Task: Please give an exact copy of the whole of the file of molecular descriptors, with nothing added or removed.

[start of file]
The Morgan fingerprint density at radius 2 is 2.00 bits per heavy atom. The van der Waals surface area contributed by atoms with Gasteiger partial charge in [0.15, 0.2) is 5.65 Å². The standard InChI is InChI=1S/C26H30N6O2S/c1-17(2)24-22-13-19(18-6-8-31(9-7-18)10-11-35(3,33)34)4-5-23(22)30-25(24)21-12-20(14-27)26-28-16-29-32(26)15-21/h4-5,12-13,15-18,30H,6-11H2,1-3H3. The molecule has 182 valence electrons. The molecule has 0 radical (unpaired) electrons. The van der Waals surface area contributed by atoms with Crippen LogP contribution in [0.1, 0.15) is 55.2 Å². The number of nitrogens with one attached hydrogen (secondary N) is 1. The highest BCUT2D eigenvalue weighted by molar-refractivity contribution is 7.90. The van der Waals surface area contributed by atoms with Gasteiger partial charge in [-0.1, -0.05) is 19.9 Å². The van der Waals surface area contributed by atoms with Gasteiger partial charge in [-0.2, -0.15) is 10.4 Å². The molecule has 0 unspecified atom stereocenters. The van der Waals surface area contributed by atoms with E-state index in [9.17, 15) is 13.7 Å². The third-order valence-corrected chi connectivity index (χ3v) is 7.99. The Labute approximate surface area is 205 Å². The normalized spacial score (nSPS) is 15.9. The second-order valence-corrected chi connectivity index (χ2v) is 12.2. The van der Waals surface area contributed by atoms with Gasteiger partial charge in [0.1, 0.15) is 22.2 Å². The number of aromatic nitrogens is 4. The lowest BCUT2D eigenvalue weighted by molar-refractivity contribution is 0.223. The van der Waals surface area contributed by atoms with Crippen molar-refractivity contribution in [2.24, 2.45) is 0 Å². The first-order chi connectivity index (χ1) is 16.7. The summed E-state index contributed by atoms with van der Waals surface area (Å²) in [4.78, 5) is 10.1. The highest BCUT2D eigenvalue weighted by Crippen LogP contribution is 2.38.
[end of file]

The Morgan fingerprint density at radius 2 is 2.00 bits per heavy atom. The van der Waals surface area contributed by atoms with Gasteiger partial charge in [0.15, 0.2) is 5.65 Å². The standard InChI is InChI=1S/C26H30N6O2S/c1-17(2)24-22-13-19(18-6-8-31(9-7-18)10-11-35(3,33)34)4-5-23(22)30-25(24)21-12-20(14-27)26-28-16-29-32(26)15-21/h4-5,12-13,15-18,30H,6-11H2,1-3H3. The molecule has 182 valence electrons. The molecule has 0 radical (unpaired) electrons. The van der Waals surface area contributed by atoms with Crippen LogP contribution in [0.1, 0.15) is 55.2 Å². The number of nitrogens with one attached hydrogen (secondary N) is 1. The highest BCUT2D eigenvalue weighted by molar-refractivity contribution is 7.90. The van der Waals surface area contributed by atoms with Gasteiger partial charge in [-0.1, -0.05) is 19.9 Å². The van der Waals surface area contributed by atoms with Gasteiger partial charge in [-0.2, -0.15) is 10.4 Å². The molecule has 0 unspecified atom stereocenters. The van der Waals surface area contributed by atoms with E-state index in [9.17, 15) is 13.7 Å². The third-order valence-corrected chi connectivity index (χ3v) is 7.99. The Labute approximate surface area is 205 Å². The normalized spacial score (nSPS) is 15.9. The second-order valence-corrected chi connectivity index (χ2v) is 12.2. The van der Waals surface area contributed by atoms with Gasteiger partial charge in [0.1, 0.15) is 22.2 Å². The number of aromatic nitrogens is 4. The lowest BCUT2D eigenvalue weighted by molar-refractivity contribution is 0.223. The van der Waals surface area contributed by atoms with Crippen molar-refractivity contribution in [2.24, 2.45) is 0 Å². The first-order chi connectivity index (χ1) is 16.7. The summed E-state index contributed by atoms with van der Waals surface area (Å²) in [4.78, 5) is 10.1. The highest BCUT2D eigenvalue weighted by Crippen LogP contribution is 2.38.